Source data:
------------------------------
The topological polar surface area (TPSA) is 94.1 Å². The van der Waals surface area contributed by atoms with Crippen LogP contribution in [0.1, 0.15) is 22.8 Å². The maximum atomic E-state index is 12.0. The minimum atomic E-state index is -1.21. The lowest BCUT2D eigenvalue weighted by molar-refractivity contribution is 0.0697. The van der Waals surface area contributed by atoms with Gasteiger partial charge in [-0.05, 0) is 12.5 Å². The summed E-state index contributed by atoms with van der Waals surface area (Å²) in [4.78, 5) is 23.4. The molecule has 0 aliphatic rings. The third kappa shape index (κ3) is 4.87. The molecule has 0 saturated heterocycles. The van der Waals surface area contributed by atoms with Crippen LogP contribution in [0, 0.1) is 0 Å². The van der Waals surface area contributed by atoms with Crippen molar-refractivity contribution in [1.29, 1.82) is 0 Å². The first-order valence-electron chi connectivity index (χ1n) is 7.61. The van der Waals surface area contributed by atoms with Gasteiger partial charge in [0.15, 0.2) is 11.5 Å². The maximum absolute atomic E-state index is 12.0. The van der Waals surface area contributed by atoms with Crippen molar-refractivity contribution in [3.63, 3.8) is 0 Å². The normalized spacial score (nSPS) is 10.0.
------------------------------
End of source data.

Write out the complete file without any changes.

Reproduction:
The topological polar surface area (TPSA) is 94.1 Å². The van der Waals surface area contributed by atoms with Crippen LogP contribution in [0.1, 0.15) is 22.8 Å². The maximum atomic E-state index is 12.0. The minimum atomic E-state index is -1.21. The lowest BCUT2D eigenvalue weighted by molar-refractivity contribution is 0.0697. The van der Waals surface area contributed by atoms with Gasteiger partial charge in [-0.05, 0) is 12.5 Å². The summed E-state index contributed by atoms with van der Waals surface area (Å²) in [4.78, 5) is 23.4. The molecule has 0 aliphatic rings. The third kappa shape index (κ3) is 4.87. The molecule has 0 saturated heterocycles. The van der Waals surface area contributed by atoms with Crippen LogP contribution in [0, 0.1) is 0 Å². The van der Waals surface area contributed by atoms with Crippen molar-refractivity contribution in [1.29, 1.82) is 0 Å². The first-order valence-electron chi connectivity index (χ1n) is 7.61. The van der Waals surface area contributed by atoms with Gasteiger partial charge in [0.15, 0.2) is 11.5 Å². The maximum absolute atomic E-state index is 12.0. The van der Waals surface area contributed by atoms with Crippen molar-refractivity contribution in [3.63, 3.8) is 0 Å². The normalized spacial score (nSPS) is 10.0.